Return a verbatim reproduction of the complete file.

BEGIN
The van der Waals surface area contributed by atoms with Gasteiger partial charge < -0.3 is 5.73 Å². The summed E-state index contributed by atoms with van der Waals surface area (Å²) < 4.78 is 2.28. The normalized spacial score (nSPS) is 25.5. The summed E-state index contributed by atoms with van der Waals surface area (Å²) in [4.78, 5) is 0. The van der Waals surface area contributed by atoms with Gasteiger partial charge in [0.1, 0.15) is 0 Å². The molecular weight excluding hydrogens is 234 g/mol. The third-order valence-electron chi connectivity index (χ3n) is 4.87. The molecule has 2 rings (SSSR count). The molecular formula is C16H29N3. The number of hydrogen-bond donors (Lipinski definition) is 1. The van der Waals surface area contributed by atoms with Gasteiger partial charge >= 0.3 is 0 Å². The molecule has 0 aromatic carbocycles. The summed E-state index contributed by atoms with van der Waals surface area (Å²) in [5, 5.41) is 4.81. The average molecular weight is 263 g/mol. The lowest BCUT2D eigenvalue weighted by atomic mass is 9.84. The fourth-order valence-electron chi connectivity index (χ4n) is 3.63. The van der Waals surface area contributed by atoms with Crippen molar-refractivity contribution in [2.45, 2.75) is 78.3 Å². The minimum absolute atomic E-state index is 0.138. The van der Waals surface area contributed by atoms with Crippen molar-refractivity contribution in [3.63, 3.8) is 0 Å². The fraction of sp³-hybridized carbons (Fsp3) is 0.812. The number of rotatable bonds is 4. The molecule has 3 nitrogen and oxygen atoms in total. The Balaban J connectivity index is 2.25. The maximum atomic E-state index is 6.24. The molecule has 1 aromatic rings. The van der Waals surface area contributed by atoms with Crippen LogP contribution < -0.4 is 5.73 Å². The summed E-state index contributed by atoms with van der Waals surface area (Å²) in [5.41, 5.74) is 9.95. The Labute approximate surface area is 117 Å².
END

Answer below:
The van der Waals surface area contributed by atoms with Gasteiger partial charge < -0.3 is 5.73 Å². The summed E-state index contributed by atoms with van der Waals surface area (Å²) < 4.78 is 2.28. The normalized spacial score (nSPS) is 25.5. The summed E-state index contributed by atoms with van der Waals surface area (Å²) in [4.78, 5) is 0. The van der Waals surface area contributed by atoms with Gasteiger partial charge in [0.1, 0.15) is 0 Å². The molecular weight excluding hydrogens is 234 g/mol. The third-order valence-electron chi connectivity index (χ3n) is 4.87. The molecule has 2 rings (SSSR count). The molecular formula is C16H29N3. The number of hydrogen-bond donors (Lipinski definition) is 1. The van der Waals surface area contributed by atoms with Gasteiger partial charge >= 0.3 is 0 Å². The molecule has 0 aromatic carbocycles. The summed E-state index contributed by atoms with van der Waals surface area (Å²) in [5, 5.41) is 4.81. The average molecular weight is 263 g/mol. The lowest BCUT2D eigenvalue weighted by atomic mass is 9.84. The fourth-order valence-electron chi connectivity index (χ4n) is 3.63. The van der Waals surface area contributed by atoms with Crippen molar-refractivity contribution in [2.45, 2.75) is 78.3 Å². The minimum absolute atomic E-state index is 0.138. The van der Waals surface area contributed by atoms with Crippen molar-refractivity contribution in [3.63, 3.8) is 0 Å². The fraction of sp³-hybridized carbons (Fsp3) is 0.812. The number of rotatable bonds is 4. The molecule has 3 nitrogen and oxygen atoms in total. The Balaban J connectivity index is 2.25. The maximum atomic E-state index is 6.24. The molecule has 1 aromatic rings. The van der Waals surface area contributed by atoms with Crippen LogP contribution < -0.4 is 5.73 Å². The summed E-state index contributed by atoms with van der Waals surface area (Å²) in [5.41, 5.74) is 9.95. The Labute approximate surface area is 117 Å².